The 20 Worst Cities To Own Investment Property In America

You've learned about the 20 best cities to buy real estate in America. Now let's look at the 20 worst cities to own investment property in America.

Buying real estate is a big commitment whether it's your primary residence or a rental property. You want to make sure you're buying a gem, not a lemon, that's also in an ideal location.

As an investor, it's also important to know which are the worst cities to buy real estate in America. If you're not tied to a particular area, it's best to avoid areas that are on the decline.

Overall, the real estate market is doing very well. Mortgage rates continue to stay low and economic growth is recovering post-pandemic. I'm bullish on the housing market over the next several years. However, not all housing markets are the same. Therefore, let's do an analysis of the worst cities to buy real estate based on various factors.

What Determines The Best And Worst Cities To Buy Real Estate?

How does one determine what makes the best versus the worst cities to buy real estate? When it comes to investing in real estate, you must focus on the following six items.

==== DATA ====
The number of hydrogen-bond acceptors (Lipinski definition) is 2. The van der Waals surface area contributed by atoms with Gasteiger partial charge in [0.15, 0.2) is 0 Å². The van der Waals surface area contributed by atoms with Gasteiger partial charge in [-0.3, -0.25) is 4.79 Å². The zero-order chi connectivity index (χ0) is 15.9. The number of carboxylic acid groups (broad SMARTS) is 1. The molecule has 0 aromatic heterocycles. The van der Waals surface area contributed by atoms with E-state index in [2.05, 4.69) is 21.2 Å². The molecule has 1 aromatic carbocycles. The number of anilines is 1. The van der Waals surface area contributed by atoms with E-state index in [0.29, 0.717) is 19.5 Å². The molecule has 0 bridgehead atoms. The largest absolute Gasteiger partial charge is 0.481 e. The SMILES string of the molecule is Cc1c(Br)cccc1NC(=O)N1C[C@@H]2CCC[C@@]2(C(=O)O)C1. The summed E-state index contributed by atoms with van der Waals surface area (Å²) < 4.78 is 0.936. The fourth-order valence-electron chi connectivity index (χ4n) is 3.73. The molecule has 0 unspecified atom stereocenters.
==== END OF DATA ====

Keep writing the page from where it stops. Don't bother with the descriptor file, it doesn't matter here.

1. Employment growth
  2. Population growth
  3. Demographic trends
  4. Interest rates / mortgage rates
  5. Valuations / cap rates / net rental yields
  6. Inventory

The worst cities to buy real estate are those with terrible job growth combined with bad migration trends and expensive valuations.

The main demographic trend I see is a moving away from expensive coastal city real estate markets towards inexpensive real estate markets in the heartland of America.

Therefore, the worst cities in America for real estate investors tend to be overpriced and have cap rates below the risk-free rate of return. The worst cities to buy real estate also have growing inventory and negative demographic trends.

Let's look at some specific examples. Below is a list of the 20 worst cities to own investment property in America. I've looked at job growth and demographic trends in the analysis. For reference, I am a 20-year real estate veteran with properties in San Francisco, Lake Tahoe, Honolulu, and multiple commercial properties all over the South and Midwest.